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Marijuana Toxicity

Exposure to other sedative drugs can appear similar. Diagnosis is based on history of exposure and clinical signs. Urine testing for THC can be unreliable. Treatment for marijuana toxicity is alleviation of clinical signs. IV fluids correct dehydration, activated charcoal is fed to the pet to bind unabsorbed drug in the intestines, and medications can decrease tremors and stop seizures. Signs of toxicity can show up within 30 minutes, and can last for several days.  In severe cases, hospitalization and close observation is usually needed.

Many pets, especially dogs, find marijuana and products containing marijuana very attractive, and will ingest as much as they can find. If your pet is showing signs of marijuana ingestion, or your pet has been exposed, call Cascade Animal Clinic immediately.

black and white cat looks left
Marijuana plant


With the legalization of marijuana, accidental exposure in pets is on the rise. Pets are more sensitive to the active ingredient, THC (tetrahydrocannabinol), than humans. The Pet Poison Hotline has reported a 200% increase in calls asking about marijuana and pets over a five-year period. That number will increase. Marijuana is legal in Washington State. At Cascade Animal Clinic we feel that our clients need to know the potential dangers of marijuana toxicity.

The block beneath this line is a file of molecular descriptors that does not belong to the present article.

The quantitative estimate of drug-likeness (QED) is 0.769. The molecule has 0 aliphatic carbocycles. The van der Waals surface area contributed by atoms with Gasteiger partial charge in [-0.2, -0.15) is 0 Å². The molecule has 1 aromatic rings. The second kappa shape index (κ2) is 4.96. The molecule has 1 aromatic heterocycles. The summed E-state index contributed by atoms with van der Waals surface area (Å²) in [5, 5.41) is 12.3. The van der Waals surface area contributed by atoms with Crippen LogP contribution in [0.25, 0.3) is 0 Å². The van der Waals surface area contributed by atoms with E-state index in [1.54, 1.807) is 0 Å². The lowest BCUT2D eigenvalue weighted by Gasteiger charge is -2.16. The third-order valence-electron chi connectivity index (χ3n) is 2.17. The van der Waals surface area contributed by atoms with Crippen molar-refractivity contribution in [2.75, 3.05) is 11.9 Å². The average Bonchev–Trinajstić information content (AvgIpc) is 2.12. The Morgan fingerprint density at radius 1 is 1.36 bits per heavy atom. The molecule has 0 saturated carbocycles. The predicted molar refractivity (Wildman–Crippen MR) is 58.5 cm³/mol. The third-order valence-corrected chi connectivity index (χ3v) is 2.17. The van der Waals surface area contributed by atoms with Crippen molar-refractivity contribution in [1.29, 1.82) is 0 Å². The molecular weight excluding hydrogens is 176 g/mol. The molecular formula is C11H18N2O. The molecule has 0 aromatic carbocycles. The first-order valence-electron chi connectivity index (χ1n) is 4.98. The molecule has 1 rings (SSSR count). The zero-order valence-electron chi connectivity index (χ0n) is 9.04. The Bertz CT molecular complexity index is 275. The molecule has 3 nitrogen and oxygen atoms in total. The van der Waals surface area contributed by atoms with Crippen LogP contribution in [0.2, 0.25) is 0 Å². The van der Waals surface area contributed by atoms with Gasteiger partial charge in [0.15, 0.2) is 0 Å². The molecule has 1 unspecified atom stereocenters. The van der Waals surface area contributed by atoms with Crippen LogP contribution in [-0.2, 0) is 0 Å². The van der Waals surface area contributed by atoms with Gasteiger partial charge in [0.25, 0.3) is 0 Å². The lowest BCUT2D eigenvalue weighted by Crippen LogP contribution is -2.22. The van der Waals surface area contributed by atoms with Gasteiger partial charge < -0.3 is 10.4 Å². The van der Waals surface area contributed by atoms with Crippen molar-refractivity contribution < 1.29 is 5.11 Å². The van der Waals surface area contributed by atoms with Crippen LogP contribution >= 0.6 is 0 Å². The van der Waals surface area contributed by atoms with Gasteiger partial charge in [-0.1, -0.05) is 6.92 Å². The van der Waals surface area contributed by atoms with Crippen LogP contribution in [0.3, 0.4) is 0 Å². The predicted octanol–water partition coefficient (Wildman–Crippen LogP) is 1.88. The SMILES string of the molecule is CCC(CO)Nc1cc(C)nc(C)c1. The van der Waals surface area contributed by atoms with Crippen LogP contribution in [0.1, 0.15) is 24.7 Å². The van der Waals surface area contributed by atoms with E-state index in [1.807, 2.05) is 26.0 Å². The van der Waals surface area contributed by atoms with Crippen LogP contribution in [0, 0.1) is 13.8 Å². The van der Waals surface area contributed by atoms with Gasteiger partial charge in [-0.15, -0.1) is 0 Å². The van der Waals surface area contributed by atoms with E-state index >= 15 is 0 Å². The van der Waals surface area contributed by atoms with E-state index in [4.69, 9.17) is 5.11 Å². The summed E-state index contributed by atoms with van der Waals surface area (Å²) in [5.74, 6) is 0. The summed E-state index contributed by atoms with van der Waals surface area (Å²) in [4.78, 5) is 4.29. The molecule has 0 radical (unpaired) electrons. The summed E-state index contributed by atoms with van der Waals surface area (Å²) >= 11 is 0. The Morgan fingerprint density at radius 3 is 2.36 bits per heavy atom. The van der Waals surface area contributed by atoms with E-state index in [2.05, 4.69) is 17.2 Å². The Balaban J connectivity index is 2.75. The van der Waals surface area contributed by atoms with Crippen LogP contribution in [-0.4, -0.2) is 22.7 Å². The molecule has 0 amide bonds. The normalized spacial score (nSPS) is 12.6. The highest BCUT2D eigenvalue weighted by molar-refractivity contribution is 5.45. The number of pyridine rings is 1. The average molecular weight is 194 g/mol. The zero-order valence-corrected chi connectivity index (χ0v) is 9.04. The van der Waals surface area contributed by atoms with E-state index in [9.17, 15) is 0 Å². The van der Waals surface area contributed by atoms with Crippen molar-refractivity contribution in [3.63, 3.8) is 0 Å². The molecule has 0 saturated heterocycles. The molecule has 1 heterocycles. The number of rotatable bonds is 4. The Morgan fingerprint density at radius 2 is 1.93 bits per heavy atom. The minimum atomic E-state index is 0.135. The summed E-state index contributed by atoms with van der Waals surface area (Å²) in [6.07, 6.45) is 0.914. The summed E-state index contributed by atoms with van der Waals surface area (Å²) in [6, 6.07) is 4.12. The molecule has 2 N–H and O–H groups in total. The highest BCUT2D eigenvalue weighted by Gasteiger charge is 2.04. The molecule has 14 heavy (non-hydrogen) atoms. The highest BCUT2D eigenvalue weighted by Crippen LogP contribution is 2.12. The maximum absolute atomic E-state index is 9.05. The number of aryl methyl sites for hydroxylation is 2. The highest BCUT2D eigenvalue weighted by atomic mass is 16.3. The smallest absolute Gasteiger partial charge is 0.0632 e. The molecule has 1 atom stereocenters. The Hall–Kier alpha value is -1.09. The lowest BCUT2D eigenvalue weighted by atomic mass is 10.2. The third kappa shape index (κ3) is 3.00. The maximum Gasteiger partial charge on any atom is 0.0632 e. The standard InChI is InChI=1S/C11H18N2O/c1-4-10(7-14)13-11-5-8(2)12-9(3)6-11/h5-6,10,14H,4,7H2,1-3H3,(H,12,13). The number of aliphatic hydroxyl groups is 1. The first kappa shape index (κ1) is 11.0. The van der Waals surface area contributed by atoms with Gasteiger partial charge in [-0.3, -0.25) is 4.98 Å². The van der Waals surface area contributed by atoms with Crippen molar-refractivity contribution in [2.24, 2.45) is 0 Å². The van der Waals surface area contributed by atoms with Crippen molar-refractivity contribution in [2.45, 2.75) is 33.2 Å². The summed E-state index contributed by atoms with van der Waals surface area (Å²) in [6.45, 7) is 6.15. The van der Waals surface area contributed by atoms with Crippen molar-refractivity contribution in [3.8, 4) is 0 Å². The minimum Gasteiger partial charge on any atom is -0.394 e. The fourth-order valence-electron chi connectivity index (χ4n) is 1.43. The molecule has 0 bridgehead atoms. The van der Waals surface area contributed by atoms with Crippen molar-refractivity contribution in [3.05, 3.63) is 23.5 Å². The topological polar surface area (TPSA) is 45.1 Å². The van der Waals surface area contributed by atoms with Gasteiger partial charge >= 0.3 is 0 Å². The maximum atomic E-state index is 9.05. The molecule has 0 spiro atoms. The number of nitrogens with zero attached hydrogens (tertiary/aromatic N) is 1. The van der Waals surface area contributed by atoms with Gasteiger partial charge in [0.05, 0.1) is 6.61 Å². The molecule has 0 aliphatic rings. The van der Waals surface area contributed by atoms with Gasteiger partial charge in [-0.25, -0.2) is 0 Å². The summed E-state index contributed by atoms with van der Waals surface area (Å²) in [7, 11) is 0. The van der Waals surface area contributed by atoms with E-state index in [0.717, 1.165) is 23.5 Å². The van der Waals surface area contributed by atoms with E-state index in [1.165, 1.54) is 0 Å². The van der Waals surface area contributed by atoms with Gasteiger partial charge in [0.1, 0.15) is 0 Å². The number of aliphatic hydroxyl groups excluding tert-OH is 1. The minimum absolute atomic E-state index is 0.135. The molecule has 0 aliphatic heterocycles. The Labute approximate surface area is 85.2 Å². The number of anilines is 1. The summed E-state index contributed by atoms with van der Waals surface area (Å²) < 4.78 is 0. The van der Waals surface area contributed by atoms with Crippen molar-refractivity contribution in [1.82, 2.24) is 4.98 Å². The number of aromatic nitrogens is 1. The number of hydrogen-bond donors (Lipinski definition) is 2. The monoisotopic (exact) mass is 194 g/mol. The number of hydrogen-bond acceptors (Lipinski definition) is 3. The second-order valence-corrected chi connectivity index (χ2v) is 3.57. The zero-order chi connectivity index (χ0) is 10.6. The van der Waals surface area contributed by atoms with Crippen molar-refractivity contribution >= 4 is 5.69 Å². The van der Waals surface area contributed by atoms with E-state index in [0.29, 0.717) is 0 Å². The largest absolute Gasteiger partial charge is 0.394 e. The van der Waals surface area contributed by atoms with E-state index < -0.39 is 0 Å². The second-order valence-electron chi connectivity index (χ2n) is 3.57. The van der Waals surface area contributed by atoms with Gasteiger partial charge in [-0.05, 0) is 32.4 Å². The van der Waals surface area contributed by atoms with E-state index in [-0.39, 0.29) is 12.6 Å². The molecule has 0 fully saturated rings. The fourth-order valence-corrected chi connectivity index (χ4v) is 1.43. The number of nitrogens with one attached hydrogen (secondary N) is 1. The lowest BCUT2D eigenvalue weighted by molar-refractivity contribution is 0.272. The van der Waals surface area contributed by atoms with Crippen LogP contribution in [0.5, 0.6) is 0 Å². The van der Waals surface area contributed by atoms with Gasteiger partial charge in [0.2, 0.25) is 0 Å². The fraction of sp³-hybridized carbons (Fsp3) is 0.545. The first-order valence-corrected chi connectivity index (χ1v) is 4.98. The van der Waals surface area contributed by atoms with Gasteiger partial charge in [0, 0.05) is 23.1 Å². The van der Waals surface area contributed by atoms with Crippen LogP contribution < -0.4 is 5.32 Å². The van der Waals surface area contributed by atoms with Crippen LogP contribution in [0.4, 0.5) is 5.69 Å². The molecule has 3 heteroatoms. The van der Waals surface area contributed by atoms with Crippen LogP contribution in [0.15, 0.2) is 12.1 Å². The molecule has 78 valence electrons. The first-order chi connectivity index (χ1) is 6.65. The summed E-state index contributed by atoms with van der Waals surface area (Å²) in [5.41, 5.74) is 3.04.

Pets can eat marijuana or foods laced with marijuana.  A very small amount will make make a cat or dog sick. In a recent case, a small dog was sickened by pipe residue tracked into the house and deposited on the carpet.

THC affects the chemical mediators in the brain. Signs can include: depression, wobbly gait, dilated pupils, vomiting, tremors, slow heart rate, urine leakage and a characteristic startle reflex. The pet appears drowsy, starts to fall over and catches his balance. Signs can progress to seizures, coma, and in extreme cases, death.

yellow puppy looking sad